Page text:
Don't Consider REIT a Four-Letter Word: These Few Should Outperform

by: Andrew Mickey

Who says real estate is dead? Sure, houses are staying on the market longer and the ability to "flip" a house or condo for 30-50% profits in a few months seems like a bygone era, but real estate isn't dead. In some cases it's doing better than ever, and savvy investors are pocketing housing boom-style gains without all the liquidity risk of personally buying real estate. Let me explain.


In the last few months, big-time investment companies have been steadily paying top dollar for companies in one industry and doing most of it under the radar screens of many investors. Now, an all-out battle has ensued to sustain growth, generate cash flows and get an inside look into a complicated industry that many left for dead just a few months ago, while creating a solid trading opportunity.

Just look at some of the figures. Morgan Stanley (NYSE:MS) just announced it would be investing more than $1.5 billion directly into this industry. SL Green Realty (NYSE:SLG) will be expanding its exposure to this market by $4 billion. And Merrill Lynch (MER) stated it is "looking to buy similar businesses because [this industry] was a priority at the firm."

These companies with billions of dollars ready for investment are vying for direct exposure to office Real Estate Investment Trusts (REITs). I know "REIT" has been a four-letter word around the investment community over the last couple months, but there's been a startling rise in the number of acquisitions that you won't want to miss out on.

The housing market may be crumbling, but the office and retail real estate markets are just as strong as they ever were... and getting stronger. Once the Fed proved it would raise rates steadily and had no intentions of slowly deflating the housing bubble, REITs began to show their first signs of weakness just five months ago. Back in March, only whispers of a housing decline were mentioned and Wilshire's REIT Index ETF (NYSEARCA:RWR) was continuing to set new highs when it hit $79.2 per share. But the good times would soon be over.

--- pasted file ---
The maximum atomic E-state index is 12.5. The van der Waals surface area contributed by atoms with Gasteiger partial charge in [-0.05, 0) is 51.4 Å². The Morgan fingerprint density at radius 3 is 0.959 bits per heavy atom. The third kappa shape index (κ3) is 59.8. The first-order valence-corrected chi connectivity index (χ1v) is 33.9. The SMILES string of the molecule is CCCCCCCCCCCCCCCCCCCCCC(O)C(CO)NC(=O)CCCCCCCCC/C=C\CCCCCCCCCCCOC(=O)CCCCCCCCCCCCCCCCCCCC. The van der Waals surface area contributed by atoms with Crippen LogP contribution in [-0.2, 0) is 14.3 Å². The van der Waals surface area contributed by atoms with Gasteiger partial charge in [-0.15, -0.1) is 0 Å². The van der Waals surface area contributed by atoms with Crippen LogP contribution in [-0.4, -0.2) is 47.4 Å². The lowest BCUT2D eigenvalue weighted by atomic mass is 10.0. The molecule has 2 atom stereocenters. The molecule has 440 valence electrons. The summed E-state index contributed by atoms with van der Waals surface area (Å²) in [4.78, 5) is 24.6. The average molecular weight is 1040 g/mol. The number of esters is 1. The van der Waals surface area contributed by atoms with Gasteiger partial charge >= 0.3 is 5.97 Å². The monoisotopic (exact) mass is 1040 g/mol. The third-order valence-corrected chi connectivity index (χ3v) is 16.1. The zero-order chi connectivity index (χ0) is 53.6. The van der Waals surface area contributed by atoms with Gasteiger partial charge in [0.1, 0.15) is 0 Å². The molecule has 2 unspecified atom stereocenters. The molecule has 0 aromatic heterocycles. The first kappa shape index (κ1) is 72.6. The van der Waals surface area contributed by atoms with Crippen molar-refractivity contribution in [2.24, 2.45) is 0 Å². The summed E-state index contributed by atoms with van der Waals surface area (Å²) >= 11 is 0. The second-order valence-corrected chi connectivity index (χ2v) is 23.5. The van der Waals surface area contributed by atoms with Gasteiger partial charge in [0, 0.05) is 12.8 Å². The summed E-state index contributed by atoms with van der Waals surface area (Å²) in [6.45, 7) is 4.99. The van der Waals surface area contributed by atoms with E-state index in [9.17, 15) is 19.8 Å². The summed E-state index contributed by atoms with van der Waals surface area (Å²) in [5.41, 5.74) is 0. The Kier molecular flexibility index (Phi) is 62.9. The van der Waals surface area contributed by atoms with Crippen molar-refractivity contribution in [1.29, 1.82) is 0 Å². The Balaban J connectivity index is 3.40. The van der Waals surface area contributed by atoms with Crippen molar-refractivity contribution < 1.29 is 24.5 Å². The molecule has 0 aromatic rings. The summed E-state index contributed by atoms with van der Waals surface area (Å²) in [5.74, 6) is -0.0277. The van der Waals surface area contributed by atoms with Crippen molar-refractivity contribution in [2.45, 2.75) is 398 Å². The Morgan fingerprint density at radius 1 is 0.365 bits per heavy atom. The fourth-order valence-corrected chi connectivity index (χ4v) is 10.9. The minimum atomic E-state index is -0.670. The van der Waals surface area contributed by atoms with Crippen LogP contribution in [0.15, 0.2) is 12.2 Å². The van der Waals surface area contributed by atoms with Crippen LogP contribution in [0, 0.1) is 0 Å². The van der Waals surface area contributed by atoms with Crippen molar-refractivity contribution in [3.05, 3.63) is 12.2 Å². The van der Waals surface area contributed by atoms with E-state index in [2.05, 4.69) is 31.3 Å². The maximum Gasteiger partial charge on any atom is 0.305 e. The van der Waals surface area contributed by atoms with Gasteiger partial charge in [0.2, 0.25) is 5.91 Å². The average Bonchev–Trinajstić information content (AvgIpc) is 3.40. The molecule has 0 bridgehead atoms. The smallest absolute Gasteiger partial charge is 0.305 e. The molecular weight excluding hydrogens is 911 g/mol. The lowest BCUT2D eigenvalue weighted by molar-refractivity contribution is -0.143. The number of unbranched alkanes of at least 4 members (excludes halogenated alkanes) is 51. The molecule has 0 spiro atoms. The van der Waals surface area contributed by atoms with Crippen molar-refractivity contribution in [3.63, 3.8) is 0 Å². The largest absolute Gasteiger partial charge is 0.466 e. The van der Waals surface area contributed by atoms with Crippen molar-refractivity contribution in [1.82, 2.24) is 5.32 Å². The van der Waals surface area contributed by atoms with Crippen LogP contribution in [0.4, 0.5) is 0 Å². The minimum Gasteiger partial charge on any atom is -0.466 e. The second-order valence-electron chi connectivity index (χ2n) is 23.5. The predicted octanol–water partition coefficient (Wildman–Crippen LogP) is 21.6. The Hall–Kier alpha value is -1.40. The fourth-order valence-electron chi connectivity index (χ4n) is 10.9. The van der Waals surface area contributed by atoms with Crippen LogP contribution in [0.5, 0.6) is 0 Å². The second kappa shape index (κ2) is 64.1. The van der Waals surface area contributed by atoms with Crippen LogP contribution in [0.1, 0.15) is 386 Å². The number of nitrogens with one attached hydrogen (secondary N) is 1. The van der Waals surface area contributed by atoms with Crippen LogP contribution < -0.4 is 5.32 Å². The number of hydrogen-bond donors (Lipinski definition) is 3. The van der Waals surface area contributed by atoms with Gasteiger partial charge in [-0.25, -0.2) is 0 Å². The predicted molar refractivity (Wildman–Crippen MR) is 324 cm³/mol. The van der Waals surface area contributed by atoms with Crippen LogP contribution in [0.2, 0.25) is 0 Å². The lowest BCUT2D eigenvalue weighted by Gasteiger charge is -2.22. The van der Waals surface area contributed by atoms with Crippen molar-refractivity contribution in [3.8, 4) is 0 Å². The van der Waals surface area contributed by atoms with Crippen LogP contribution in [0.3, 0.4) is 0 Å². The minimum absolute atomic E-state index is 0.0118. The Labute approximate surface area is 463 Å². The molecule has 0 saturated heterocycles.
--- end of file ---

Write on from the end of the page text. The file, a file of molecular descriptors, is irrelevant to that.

A slew of bad news for the real estate industry about rising housing inventories, sizable declines in luxury homebuilder Toll Brothers' (NYSE:TOL) profitability, and residential real estate staying on the market for months sent many investors running from REITs. In the process, Wilshire's REIT Index ETF fell more than 11% in less than two months.

The weakness, however, was a bit misguided. It was all just overblown fear in the markets. Now, following the brief correction in REITs and the resurgence in Wilshire's REIT Index ETF back to $80 per share, Wall Street's big money has been buying them up and paying some hefty premiums.

Morgan Stanley has recently tendered offers of $838 million for Glenborough Realty (GLB), an 8.2% premium, and $706 million for Saxon Capital (SAX), a whopping 29% premium. Clearly the big money is buying strong if it's willing to pay those kinds of premiums. In my book, that's a multibillion-dollar vote of confidence that can't go unnoticed.